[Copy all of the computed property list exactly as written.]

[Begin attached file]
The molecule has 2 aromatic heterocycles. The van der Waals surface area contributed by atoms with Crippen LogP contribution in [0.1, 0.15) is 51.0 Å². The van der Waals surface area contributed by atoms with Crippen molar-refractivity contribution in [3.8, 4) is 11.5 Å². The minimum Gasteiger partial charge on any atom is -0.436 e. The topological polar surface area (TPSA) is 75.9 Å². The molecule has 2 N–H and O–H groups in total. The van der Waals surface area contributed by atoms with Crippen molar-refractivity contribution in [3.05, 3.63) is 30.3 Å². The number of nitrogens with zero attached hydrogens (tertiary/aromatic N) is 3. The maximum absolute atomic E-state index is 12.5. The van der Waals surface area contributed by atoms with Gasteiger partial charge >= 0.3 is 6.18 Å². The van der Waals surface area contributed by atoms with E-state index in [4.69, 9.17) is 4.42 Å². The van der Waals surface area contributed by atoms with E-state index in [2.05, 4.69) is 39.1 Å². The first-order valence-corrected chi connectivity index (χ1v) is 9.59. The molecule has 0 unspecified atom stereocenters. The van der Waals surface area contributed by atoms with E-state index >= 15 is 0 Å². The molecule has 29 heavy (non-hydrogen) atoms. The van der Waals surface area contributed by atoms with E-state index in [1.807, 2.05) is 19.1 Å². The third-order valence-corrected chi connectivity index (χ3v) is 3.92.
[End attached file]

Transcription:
The molecule has 2 aromatic heterocycles. The van der Waals surface area contributed by atoms with Crippen LogP contribution in [0.1, 0.15) is 51.0 Å². The van der Waals surface area contributed by atoms with Crippen molar-refractivity contribution in [3.8, 4) is 11.5 Å². The minimum Gasteiger partial charge on any atom is -0.436 e. The topological polar surface area (TPSA) is 75.9 Å². The molecule has 2 N–H and O–H groups in total. The van der Waals surface area contributed by atoms with Crippen molar-refractivity contribution in [3.05, 3.63) is 30.3 Å². The number of nitrogens with zero attached hydrogens (tertiary/aromatic N) is 3. The maximum absolute atomic E-state index is 12.5. The van der Waals surface area contributed by atoms with Gasteiger partial charge >= 0.3 is 6.18 Å². The van der Waals surface area contributed by atoms with E-state index in [4.69, 9.17) is 4.42 Å². The van der Waals surface area contributed by atoms with E-state index in [2.05, 4.69) is 39.1 Å². The first-order valence-corrected chi connectivity index (χ1v) is 9.59. The molecule has 0 unspecified atom stereocenters. The van der Waals surface area contributed by atoms with E-state index >= 15 is 0 Å². The molecule has 29 heavy (non-hydrogen) atoms. The van der Waals surface area contributed by atoms with E-state index in [1.807, 2.05) is 19.1 Å². The third-order valence-corrected chi connectivity index (χ3v) is 3.92.